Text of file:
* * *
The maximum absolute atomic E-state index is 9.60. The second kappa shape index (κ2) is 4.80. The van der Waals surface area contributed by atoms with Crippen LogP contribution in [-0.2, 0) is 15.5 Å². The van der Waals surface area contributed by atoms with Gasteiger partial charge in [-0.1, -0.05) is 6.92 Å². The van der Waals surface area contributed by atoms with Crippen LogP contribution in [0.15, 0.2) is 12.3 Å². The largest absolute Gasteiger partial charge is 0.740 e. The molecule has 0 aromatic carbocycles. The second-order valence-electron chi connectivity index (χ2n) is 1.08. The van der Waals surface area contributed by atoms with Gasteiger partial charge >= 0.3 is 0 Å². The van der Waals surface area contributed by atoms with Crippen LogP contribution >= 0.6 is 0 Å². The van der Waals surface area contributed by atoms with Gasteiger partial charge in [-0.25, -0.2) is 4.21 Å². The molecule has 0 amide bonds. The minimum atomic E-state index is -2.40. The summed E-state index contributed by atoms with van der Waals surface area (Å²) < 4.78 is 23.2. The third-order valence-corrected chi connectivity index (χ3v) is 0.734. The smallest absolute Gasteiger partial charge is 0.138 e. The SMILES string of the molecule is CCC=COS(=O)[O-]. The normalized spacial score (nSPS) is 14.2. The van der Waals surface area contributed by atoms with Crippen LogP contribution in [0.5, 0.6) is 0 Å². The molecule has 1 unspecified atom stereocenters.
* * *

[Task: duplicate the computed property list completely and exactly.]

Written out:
The maximum absolute atomic E-state index is 9.60. The second kappa shape index (κ2) is 4.80. The van der Waals surface area contributed by atoms with Crippen LogP contribution in [-0.2, 0) is 15.5 Å². The van der Waals surface area contributed by atoms with Gasteiger partial charge in [-0.1, -0.05) is 6.92 Å². The van der Waals surface area contributed by atoms with Crippen LogP contribution in [0.15, 0.2) is 12.3 Å². The largest absolute Gasteiger partial charge is 0.740 e. The molecule has 0 aromatic carbocycles. The second-order valence-electron chi connectivity index (χ2n) is 1.08. The van der Waals surface area contributed by atoms with Gasteiger partial charge >= 0.3 is 0 Å². The van der Waals surface area contributed by atoms with Crippen LogP contribution >= 0.6 is 0 Å². The van der Waals surface area contributed by atoms with Gasteiger partial charge in [-0.25, -0.2) is 4.21 Å². The molecule has 0 amide bonds. The minimum atomic E-state index is -2.40. The summed E-state index contributed by atoms with van der Waals surface area (Å²) < 4.78 is 23.2. The third-order valence-corrected chi connectivity index (χ3v) is 0.734. The smallest absolute Gasteiger partial charge is 0.138 e. The SMILES string of the molecule is CCC=COS(=O)[O-]. The normalized spacial score (nSPS) is 14.2. The van der Waals surface area contributed by atoms with Crippen LogP contribution in [0.5, 0.6) is 0 Å². The molecule has 1 unspecified atom stereocenters.